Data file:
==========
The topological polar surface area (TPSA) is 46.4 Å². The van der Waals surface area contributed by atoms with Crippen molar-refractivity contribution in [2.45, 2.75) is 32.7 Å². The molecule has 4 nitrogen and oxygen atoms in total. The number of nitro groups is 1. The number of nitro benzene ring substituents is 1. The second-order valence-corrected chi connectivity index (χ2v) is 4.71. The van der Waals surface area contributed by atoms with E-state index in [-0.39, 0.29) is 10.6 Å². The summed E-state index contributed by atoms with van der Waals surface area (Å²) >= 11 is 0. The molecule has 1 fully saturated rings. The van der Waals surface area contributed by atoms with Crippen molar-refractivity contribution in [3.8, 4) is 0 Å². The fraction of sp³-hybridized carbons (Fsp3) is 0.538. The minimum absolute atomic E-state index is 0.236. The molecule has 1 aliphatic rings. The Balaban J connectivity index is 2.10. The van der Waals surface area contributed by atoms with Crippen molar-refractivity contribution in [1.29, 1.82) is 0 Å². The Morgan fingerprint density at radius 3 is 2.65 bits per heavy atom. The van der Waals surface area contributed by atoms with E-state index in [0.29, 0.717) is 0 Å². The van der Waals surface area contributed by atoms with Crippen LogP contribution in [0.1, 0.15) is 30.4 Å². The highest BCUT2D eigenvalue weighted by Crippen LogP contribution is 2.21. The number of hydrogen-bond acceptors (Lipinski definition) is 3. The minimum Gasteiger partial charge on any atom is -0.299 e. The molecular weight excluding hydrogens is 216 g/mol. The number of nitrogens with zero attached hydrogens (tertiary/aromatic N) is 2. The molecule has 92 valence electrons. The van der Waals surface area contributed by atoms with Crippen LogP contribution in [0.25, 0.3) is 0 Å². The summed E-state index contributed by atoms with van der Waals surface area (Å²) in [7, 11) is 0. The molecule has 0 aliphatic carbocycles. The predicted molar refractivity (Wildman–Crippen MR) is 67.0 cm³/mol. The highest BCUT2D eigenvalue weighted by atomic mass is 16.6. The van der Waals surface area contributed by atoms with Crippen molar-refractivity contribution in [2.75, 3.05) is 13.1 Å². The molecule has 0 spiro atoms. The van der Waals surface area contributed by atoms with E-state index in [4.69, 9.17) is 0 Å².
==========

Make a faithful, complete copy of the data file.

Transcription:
The topological polar surface area (TPSA) is 46.4 Å². The van der Waals surface area contributed by atoms with Crippen molar-refractivity contribution in [2.45, 2.75) is 32.7 Å². The molecule has 4 nitrogen and oxygen atoms in total. The number of nitro groups is 1. The number of nitro benzene ring substituents is 1. The second-order valence-corrected chi connectivity index (χ2v) is 4.71. The van der Waals surface area contributed by atoms with E-state index in [-0.39, 0.29) is 10.6 Å². The summed E-state index contributed by atoms with van der Waals surface area (Å²) >= 11 is 0. The molecule has 1 fully saturated rings. The van der Waals surface area contributed by atoms with Crippen molar-refractivity contribution in [3.8, 4) is 0 Å². The fraction of sp³-hybridized carbons (Fsp3) is 0.538. The minimum absolute atomic E-state index is 0.236. The molecule has 1 aliphatic rings. The Balaban J connectivity index is 2.10. The van der Waals surface area contributed by atoms with Crippen molar-refractivity contribution in [1.29, 1.82) is 0 Å². The Morgan fingerprint density at radius 3 is 2.65 bits per heavy atom. The van der Waals surface area contributed by atoms with E-state index in [0.29, 0.717) is 0 Å². The van der Waals surface area contributed by atoms with Crippen LogP contribution in [0.1, 0.15) is 30.4 Å². The highest BCUT2D eigenvalue weighted by Crippen LogP contribution is 2.21. The number of hydrogen-bond acceptors (Lipinski definition) is 3. The minimum Gasteiger partial charge on any atom is -0.299 e. The molecular weight excluding hydrogens is 216 g/mol. The number of nitrogens with zero attached hydrogens (tertiary/aromatic N) is 2. The molecule has 92 valence electrons. The van der Waals surface area contributed by atoms with Crippen LogP contribution in [0.25, 0.3) is 0 Å². The summed E-state index contributed by atoms with van der Waals surface area (Å²) in [7, 11) is 0. The molecule has 0 aliphatic carbocycles. The predicted molar refractivity (Wildman–Crippen MR) is 67.0 cm³/mol. The highest BCUT2D eigenvalue weighted by atomic mass is 16.6. The van der Waals surface area contributed by atoms with Crippen molar-refractivity contribution in [2.75, 3.05) is 13.1 Å². The molecule has 0 spiro atoms. The van der Waals surface area contributed by atoms with E-state index in [4.69, 9.17) is 0 Å².